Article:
How can a community be successfully integrated, allowing members to contribute from the standpoint of their backgrounds and identities without feeling they are going to be discriminated against for those backgrounds and identities?
That question is at the heart of social psychologist Claude Steele’s research, which examines racial and gender gaps in academic performance, and it was the foundation of his lecture at Roanoke College on Monday night. Steele, a professor of psychology emeritus at Stanford University, is the author of “Whistling Vivaldi: How Stereotypes Affect Us and What We Can Do.” The book was selected last year for a community discussion at Roanoke College that was sponsored by the Center for Studying Structures of Race (CSSR). Prior to his lecture, Steele spent time talking with a group of students and answering their questions.
In Olin Theater on Monday, Steele said negative stereotypes exist for every identity group in America, so we are all susceptible to stereotype threat, or the fear of conforming to a negative stereotype about our identity group. For example, he said, at a school conference between Black parents and a white teacher, the parents may fear being seen as uninvested in their child’s development while the teacher may fear saying the wrong thing and coming across as racist.
This kind of pressure makes it difficult for people to live up to their full potential and have honest, genuine interactions with members of other identity groups, Steele said, because it is difficult for a person to forget how their identity group has historically been seen – and to avoid interpreting a situation or interaction through that lens. “I would argue… that is the central challenge about diversity: It’s a matter of trust,” he said. “How do we trust each other, relax with each other and have an easy exchange with each other?”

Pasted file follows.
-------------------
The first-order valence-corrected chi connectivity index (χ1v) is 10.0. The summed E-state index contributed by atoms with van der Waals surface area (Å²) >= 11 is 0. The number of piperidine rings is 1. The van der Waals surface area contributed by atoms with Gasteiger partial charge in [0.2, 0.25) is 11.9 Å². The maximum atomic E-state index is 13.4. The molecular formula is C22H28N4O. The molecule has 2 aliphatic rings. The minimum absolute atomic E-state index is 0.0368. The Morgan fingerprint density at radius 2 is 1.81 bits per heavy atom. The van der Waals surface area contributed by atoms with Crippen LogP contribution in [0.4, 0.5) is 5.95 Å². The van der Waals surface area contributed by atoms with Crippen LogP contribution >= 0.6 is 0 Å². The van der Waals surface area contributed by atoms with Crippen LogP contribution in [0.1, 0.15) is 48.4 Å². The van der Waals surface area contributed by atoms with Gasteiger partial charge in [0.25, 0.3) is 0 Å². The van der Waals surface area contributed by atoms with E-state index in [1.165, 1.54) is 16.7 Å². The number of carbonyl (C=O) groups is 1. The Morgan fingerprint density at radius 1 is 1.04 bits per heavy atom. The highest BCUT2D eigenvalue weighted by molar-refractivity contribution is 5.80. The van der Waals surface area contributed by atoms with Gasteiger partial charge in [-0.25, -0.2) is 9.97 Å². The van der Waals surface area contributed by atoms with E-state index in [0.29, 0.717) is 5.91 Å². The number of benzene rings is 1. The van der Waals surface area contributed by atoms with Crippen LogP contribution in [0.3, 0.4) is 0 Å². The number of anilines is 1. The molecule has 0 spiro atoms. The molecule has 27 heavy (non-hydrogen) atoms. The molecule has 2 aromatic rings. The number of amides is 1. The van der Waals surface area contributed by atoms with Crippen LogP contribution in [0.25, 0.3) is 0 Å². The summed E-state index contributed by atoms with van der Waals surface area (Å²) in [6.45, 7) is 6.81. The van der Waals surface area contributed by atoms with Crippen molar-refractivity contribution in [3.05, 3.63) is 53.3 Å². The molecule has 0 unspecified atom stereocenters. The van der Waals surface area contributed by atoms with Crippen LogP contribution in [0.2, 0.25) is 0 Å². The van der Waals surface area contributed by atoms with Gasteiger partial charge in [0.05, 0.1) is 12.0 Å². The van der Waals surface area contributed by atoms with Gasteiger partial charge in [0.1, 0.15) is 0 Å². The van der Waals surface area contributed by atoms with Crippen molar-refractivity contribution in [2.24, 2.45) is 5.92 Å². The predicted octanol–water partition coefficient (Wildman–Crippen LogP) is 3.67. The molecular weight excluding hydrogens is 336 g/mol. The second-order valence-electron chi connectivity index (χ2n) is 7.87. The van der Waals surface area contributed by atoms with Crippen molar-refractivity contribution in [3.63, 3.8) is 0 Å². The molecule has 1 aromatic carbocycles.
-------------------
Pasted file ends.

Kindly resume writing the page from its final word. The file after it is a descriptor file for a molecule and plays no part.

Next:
Through a set of experiments that measured the impact of stereotypes on student behavior, Steele and his colleagues discovered that the antidote to stereotype threat is surprisingly simple: When the threat is addressed head-on and people’s values and abilities are acknowledged, the toxic ambiguity is removed and people often find the confidence and cultural capital to perform at the top of their abilities.
Steele’s talk, which was sponsored by the CSSR, the Office of the President and the Fowler Public Affairs Lecture Series, is part of a yearlong conversation at Roanoke about building community, which is the theme of President Frank Shushok Jr.’s upcoming inauguration. Steele said he’s long been fascinated by “beloved communities” such as those that gave rise to the American Civil Rights Movement, and he has studied some of those communities, including one large, integrated church congregation in Little Rock, Arkansas.
A common denominator in these communities, he said, is that they are places where “a fundamental tenet of being a decent human being is being open to difference, having an openness to trust, and being interested in difference and what it can teach you."
“Diversity is one of the great strengths that America has,” Steele said. “This is part of the secret sauce that we can draw from for so many different perspectives and experiences in the world.”